Iran rattles sabers: ‘11,000 missiles ready to launch’ at Israel, US targets
The Iranian newspaper Kayhan reported Thursday that in the first minutes of any American conflict with Iran, “Israel and all U.S. interests around the world will be targeted.”
The newspaper, which is under the supervision of Iranian supreme leader Ayatollah Ali Khamenei, ran the story under the headline “11,000 Missiles Ready to Launch.”
And on Saturday, Tehran’s ambassador to Lebanon, Qazanfar Roknabadi, confirmed during a public roundtable event that the Islamic regime is prepared to attack both Israel and U.S. bases in the region if its nuclear facilities are attacked.
Citing comments from Gen. Zakaraia Hossein, the former head of the superior academy of Egypt, the Kayhan report added that “America fully knows that Iran is not Iraq” and that “a war with Iran would jeopardize all its interests in the region.”
The Kayhan report emphasized that the leaders of the Islamic regime have successfully thwarted American and Israeli threats over its illicit nuclear program. But given Iran’s missile capabilities, it said, any aggression on its soil will be met with the launch of 11,000 missiles against Israel and U.S. interests in the region.
The report said Iran had successfully launched three intercontinental ballistic missiles (ICBMs) during recent war games exercises. Though this has not been reported by other sources, such capability could drastically change the balance of power in the region and further escalate existing tensions.
In December it emerged that China sold Iran, for $11 billion, advanced DF-31 ICBMs which are capable of reaching U.S. soil with nuclear warheads. North Korean engineers are helping to get the missile system up and running.
While addressing supporters in Alborz province on Sunday, Iranian President Mahmoud Ahmadinejad said Iran stands firm against military threats. “The Iranian nation is not afraid of your bombs, warships and airplanes,” Ahmadinejad said, “and does not care about such military weapons.”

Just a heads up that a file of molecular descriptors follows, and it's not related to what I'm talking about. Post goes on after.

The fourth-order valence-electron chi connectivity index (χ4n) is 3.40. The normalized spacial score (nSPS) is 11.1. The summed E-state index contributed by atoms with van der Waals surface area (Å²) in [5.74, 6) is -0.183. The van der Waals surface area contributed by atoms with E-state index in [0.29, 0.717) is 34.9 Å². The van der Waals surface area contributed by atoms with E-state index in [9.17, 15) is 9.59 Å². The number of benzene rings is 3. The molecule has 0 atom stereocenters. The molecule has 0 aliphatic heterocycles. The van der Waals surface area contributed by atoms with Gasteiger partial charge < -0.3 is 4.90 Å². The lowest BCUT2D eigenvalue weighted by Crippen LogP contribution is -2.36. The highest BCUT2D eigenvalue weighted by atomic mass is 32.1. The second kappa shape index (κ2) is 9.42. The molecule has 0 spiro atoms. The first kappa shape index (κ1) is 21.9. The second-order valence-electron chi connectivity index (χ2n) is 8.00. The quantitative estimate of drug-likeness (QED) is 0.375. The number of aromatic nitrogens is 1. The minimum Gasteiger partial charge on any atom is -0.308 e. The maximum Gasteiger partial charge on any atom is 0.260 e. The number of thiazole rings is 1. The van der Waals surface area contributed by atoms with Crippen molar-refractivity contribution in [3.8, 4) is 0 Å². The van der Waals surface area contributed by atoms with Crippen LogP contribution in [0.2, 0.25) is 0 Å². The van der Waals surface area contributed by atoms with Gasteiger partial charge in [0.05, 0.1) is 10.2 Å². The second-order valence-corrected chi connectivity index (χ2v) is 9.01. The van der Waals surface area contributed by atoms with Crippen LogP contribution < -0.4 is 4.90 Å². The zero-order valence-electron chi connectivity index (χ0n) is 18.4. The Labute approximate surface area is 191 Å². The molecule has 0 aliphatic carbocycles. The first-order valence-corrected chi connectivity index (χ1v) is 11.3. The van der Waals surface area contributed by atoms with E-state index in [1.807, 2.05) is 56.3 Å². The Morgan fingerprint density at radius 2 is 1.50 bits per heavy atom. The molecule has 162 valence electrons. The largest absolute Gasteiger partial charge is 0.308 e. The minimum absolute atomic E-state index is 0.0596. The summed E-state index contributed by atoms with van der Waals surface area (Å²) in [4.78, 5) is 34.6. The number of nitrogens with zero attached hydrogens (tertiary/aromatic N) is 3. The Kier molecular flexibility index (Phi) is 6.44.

“You say all options are on the table, leave them there until they rot.”
In Beirut, Roknabadi dismissed the idea of an Israeli first-strike, saying that “the Zionist regime is not able to stage military attack against Iran,” according to the Fars News Agency.
At the same event, the Mehr News Agency reported that Roknabadi repeated the Kayhan report’s claim that Iran has thousands of missiles at the ready.
“If the Zionist regime makes such a mistake with military aggression against Iran, it will face Iran’s crushing response,” he warned. “We have prepared ourselves and currently have 11,000 missiles ready to launch at the U.S. and Israel and their interests in the world.”
In an interview with Reuters on Saturday, Iran’s ambassador in Paris, Ali Ahani, said that the only way to move out of the current deadlock over Iran’s nuclear program is for the West to recognize Iran’s right to nuclear enrichment.
The Islamic regime’s strategists believe that further advancement in their nuclear program and an aggressive policy of responding to threats will finally convince the West to accept its nuclear activities and with that remove the sanctions against the country.
Iran continues with its illicit nuclear enrichment program despite four sets of U.N. sanctions. It has enough low-enriched uranium for six nuclear bombs and continues to enrich to the 20 percent level at the nuclear facilities of Natanz and Fordow. The Fordow facility is deep within a mountain and believed to be immune from air strikes. That uranium could become weapons-grade material within weeks if it were further enriched.
Turkish Foreign Minister Ahmet Davutoglu announced on Friday that Istanbul will host the next round of talks between Iran and the six major powers, which is expected to be held in April.
Update: This story was updated after publication to include Sunday’s comments from Iranian president Mahmoud Ahmadinejad.
Reza Kahlili is a pseudonym for a former CIA operative in Iran’s Revolutionary Guard and the author of the award winning book, ”A Time to Betray.” He teaches at the U.S. Department of Defense’s Joint Counterintelligence Training Academy.